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and through which aesthetic conditions (distributions or arrangements) can be produced deliberately and methodically [9]. By using the laws of statistics, Bense hoped to achieve a rational basis for creating images. He subdivided picture surfaces into tiny squares and investigated the individual colour values, looking for internal connections in order to be able to create new images according to predetermined criteria. But he was unsuccessful in this endeavour and gave up this method. From then on, Bense dedicated himself to semiotic examination, thereby pursuing the artistic goal of "[ &] a rational production of art […]"[10] through a rational production of symbols. The target of his investigations therefore remained the aesthetic process. "Actually, such aesthetic systems, just like information, are expressions of a distribution and selection process, and both the relative frequency of a symbol as well as the relative freedom that one has to choose it from among other available possibilities, are generally, at the beginning of the aesthetic process, in no way statistically preferable with respect to frequency or choices of other symbols (which are in general set in advance). On the whole, the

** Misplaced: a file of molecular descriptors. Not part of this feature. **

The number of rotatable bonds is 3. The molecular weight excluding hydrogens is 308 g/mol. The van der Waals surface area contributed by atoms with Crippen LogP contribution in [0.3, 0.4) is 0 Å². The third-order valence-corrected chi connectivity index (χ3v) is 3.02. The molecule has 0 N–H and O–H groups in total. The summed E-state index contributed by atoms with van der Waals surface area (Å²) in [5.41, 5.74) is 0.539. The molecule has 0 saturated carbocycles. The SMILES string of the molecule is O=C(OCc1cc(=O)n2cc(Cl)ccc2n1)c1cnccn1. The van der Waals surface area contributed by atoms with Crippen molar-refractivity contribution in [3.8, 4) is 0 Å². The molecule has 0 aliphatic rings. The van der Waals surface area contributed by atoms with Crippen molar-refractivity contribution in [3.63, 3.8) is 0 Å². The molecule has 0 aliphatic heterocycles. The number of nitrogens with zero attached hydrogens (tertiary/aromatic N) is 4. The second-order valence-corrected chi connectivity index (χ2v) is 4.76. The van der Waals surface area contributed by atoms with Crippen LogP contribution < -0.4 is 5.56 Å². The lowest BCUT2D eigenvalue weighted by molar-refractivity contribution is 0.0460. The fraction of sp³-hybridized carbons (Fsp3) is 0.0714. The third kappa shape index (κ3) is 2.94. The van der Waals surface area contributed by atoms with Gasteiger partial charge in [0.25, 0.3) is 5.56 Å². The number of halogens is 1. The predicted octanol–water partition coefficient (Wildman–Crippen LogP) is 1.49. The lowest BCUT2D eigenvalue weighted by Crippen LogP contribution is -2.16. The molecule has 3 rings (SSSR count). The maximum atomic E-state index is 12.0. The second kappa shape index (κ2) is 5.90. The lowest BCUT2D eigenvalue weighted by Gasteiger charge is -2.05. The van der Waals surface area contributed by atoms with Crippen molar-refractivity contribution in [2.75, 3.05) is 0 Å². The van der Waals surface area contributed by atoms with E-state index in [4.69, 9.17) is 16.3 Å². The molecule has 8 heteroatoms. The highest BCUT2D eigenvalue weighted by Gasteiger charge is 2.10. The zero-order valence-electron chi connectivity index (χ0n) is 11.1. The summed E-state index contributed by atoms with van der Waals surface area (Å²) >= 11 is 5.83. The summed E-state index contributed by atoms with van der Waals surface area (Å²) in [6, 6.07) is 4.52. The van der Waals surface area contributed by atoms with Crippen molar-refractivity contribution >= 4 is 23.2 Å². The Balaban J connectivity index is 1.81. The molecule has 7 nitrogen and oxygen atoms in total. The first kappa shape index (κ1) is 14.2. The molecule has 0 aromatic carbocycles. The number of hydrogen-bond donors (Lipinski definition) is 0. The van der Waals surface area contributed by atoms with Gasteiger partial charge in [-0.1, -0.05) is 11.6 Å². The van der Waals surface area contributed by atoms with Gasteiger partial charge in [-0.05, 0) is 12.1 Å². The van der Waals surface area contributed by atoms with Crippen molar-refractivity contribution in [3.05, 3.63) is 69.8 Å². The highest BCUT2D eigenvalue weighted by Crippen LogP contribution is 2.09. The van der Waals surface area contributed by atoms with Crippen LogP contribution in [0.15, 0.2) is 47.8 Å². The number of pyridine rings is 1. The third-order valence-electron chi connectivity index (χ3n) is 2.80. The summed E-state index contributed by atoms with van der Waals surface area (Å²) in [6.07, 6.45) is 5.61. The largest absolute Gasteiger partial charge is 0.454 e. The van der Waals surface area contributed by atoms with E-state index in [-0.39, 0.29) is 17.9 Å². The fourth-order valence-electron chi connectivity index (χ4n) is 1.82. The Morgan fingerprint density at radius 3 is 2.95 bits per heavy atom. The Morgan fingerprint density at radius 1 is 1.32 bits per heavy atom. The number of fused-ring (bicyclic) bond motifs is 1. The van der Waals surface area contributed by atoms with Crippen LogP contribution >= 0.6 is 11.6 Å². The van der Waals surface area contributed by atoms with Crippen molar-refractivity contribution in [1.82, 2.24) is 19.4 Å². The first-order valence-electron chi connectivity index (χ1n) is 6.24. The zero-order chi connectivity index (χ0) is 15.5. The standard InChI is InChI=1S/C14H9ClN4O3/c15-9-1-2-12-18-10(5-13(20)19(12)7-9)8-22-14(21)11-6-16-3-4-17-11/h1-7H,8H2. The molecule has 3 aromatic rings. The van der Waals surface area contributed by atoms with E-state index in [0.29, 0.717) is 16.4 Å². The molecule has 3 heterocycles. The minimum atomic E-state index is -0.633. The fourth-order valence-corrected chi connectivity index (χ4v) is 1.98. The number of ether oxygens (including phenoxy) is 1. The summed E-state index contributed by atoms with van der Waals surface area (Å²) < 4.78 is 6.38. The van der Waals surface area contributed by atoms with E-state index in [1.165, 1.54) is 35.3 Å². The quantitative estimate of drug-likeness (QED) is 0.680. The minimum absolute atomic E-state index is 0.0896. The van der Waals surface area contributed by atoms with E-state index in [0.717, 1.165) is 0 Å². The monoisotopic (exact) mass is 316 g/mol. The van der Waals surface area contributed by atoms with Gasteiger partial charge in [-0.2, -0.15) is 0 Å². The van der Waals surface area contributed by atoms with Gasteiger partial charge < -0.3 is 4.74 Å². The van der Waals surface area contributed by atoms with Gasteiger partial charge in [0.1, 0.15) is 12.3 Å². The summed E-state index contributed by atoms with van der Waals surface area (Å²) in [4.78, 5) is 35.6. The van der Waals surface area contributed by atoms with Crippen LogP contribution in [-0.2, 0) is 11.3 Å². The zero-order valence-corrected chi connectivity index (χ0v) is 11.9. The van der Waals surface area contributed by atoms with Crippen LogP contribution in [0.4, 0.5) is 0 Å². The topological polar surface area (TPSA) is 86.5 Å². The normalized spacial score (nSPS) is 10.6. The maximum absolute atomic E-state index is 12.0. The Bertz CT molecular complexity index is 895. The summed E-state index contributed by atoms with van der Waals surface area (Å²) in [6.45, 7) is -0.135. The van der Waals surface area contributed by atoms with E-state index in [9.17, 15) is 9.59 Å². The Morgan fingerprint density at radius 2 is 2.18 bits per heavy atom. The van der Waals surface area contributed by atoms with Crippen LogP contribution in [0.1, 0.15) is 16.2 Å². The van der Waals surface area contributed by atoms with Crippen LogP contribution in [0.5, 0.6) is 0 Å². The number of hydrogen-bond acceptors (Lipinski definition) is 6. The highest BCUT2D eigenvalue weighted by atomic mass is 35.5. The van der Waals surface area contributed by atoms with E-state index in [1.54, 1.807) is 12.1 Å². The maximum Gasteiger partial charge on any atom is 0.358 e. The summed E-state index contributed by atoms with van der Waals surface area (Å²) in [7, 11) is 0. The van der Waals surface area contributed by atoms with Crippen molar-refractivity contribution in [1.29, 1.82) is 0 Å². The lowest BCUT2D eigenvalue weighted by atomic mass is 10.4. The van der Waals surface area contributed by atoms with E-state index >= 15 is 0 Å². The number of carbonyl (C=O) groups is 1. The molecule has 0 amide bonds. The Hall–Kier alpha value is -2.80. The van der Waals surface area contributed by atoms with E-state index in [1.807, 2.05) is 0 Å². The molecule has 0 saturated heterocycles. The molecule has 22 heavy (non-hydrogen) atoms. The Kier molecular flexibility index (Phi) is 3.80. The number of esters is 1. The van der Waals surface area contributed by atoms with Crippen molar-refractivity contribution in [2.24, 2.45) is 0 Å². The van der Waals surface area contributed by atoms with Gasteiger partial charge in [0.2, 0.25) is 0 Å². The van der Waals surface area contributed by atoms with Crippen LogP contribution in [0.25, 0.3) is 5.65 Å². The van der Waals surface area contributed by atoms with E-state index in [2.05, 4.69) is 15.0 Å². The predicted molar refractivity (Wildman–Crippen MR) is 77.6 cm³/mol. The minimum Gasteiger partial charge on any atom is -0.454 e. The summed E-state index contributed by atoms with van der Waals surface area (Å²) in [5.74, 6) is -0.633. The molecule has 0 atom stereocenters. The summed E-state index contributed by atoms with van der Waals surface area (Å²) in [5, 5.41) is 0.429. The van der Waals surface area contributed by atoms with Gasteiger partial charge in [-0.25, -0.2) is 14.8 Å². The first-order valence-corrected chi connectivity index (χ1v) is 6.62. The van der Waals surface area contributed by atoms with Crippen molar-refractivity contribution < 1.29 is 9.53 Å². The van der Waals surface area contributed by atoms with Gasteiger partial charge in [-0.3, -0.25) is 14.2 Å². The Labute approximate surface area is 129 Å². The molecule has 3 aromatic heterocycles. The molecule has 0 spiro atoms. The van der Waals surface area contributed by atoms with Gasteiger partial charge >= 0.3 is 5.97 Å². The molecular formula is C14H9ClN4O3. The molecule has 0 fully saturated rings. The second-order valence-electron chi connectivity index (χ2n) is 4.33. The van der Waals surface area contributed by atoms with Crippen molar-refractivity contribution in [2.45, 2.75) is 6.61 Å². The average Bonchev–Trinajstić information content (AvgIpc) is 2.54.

probabilities of being chosen and of appearing are, at first, equal for all the symbols in the available group"[11] .The aesthetic act of formation however belongs to "that class of processes that start with purely stochastic equal probabilities in the course of which, however, the probability with which certain symbols can be chosen and appear becomes greater and greater while the probability for certain others […] becomes smaller and smaller, and finally disappears" [12]. Manfred Mohr[13] worked under the theoretical influence of Bense. He attempted to respond to calls for the creation of a rational art, also known as artificial art , through the realisation of logical and unemotional concepts, organized in such a way that all aesthetic decisions were taken over by a computer programme. In the series Cubic Limit (1973-1977) a normal twelve-edged cube is systematically dismantled in order to produce the pictures. The cube remained the form in Mohr's work, later being extended into the four-dimensional, so-called, hypercube with 32 edges. Through the systematic application of operations such as rotation, addition/subtraction etc., an inexhaustible number of aesthetic signs was